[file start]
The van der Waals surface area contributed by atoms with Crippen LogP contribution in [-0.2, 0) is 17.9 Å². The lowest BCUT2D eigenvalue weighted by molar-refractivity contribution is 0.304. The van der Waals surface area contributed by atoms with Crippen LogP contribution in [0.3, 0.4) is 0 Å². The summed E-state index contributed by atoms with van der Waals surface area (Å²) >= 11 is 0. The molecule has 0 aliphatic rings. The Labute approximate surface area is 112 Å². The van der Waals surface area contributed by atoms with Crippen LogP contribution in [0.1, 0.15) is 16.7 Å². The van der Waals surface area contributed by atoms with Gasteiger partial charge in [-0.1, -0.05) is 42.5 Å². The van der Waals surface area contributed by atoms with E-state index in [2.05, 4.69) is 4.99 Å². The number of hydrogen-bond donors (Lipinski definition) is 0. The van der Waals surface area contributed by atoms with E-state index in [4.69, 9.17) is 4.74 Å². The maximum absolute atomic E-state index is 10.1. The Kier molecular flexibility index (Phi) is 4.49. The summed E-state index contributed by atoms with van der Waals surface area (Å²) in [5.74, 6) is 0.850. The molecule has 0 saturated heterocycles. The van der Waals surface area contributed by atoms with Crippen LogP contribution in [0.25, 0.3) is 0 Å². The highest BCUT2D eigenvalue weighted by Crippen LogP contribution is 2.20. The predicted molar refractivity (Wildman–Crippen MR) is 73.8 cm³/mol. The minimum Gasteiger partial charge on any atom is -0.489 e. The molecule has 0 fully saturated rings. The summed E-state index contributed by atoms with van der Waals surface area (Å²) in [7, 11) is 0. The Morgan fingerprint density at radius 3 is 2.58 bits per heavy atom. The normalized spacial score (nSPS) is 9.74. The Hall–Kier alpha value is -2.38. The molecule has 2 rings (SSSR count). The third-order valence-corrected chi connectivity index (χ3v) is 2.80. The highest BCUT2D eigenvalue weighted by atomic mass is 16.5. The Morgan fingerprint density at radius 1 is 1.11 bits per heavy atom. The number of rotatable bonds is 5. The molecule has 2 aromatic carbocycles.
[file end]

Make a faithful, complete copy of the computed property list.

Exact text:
The van der Waals surface area contributed by atoms with Crippen LogP contribution in [-0.2, 0) is 17.9 Å². The lowest BCUT2D eigenvalue weighted by molar-refractivity contribution is 0.304. The van der Waals surface area contributed by atoms with Crippen LogP contribution in [0.3, 0.4) is 0 Å². The summed E-state index contributed by atoms with van der Waals surface area (Å²) >= 11 is 0. The molecule has 0 aliphatic rings. The Labute approximate surface area is 112 Å². The van der Waals surface area contributed by atoms with Crippen LogP contribution in [0.1, 0.15) is 16.7 Å². The van der Waals surface area contributed by atoms with Gasteiger partial charge in [-0.1, -0.05) is 42.5 Å². The van der Waals surface area contributed by atoms with E-state index in [2.05, 4.69) is 4.99 Å². The number of hydrogen-bond donors (Lipinski definition) is 0. The van der Waals surface area contributed by atoms with E-state index in [4.69, 9.17) is 4.74 Å². The maximum absolute atomic E-state index is 10.1. The Kier molecular flexibility index (Phi) is 4.49. The summed E-state index contributed by atoms with van der Waals surface area (Å²) in [5.74, 6) is 0.850. The molecule has 0 saturated heterocycles. The van der Waals surface area contributed by atoms with Crippen LogP contribution in [0.25, 0.3) is 0 Å². The highest BCUT2D eigenvalue weighted by Crippen LogP contribution is 2.20. The predicted molar refractivity (Wildman–Crippen MR) is 73.8 cm³/mol. The minimum Gasteiger partial charge on any atom is -0.489 e. The molecule has 0 fully saturated rings. The summed E-state index contributed by atoms with van der Waals surface area (Å²) in [7, 11) is 0. The Morgan fingerprint density at radius 3 is 2.58 bits per heavy atom. The normalized spacial score (nSPS) is 9.74. The Hall–Kier alpha value is -2.38. The molecule has 2 rings (SSSR count). The third-order valence-corrected chi connectivity index (χ3v) is 2.80. The highest BCUT2D eigenvalue weighted by atomic mass is 16.5. The Morgan fingerprint density at radius 1 is 1.11 bits per heavy atom. The number of rotatable bonds is 5. The molecule has 2 aromatic carbocycles.